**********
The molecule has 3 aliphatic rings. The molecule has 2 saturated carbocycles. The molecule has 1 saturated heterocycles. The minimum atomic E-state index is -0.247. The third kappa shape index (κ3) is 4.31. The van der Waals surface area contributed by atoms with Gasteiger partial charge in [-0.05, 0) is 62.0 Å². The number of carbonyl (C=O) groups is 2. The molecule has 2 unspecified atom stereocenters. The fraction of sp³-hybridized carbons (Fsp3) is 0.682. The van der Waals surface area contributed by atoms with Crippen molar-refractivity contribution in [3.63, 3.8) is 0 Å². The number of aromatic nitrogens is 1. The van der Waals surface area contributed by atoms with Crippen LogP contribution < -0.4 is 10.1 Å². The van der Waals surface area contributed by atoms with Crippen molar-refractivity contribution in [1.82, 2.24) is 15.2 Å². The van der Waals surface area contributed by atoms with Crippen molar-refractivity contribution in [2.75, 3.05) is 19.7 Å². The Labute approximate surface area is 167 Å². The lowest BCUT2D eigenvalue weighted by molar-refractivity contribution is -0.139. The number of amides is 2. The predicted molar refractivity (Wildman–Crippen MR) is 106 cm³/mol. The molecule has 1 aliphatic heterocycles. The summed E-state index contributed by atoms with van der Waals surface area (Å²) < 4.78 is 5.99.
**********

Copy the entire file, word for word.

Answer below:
The molecule has 3 aliphatic rings. The molecule has 2 saturated carbocycles. The molecule has 1 saturated heterocycles. The minimum atomic E-state index is -0.247. The third kappa shape index (κ3) is 4.31. The van der Waals surface area contributed by atoms with Gasteiger partial charge in [-0.05, 0) is 62.0 Å². The number of carbonyl (C=O) groups is 2. The molecule has 2 unspecified atom stereocenters. The fraction of sp³-hybridized carbons (Fsp3) is 0.682. The van der Waals surface area contributed by atoms with Crippen molar-refractivity contribution in [3.63, 3.8) is 0 Å². The number of aromatic nitrogens is 1. The van der Waals surface area contributed by atoms with Crippen LogP contribution < -0.4 is 10.1 Å². The van der Waals surface area contributed by atoms with Crippen molar-refractivity contribution in [1.82, 2.24) is 15.2 Å². The van der Waals surface area contributed by atoms with Crippen molar-refractivity contribution in [2.75, 3.05) is 19.7 Å². The Labute approximate surface area is 167 Å². The lowest BCUT2D eigenvalue weighted by molar-refractivity contribution is -0.139. The number of amides is 2. The predicted molar refractivity (Wildman–Crippen MR) is 106 cm³/mol. The molecule has 1 aliphatic heterocycles. The summed E-state index contributed by atoms with van der Waals surface area (Å²) < 4.78 is 5.99.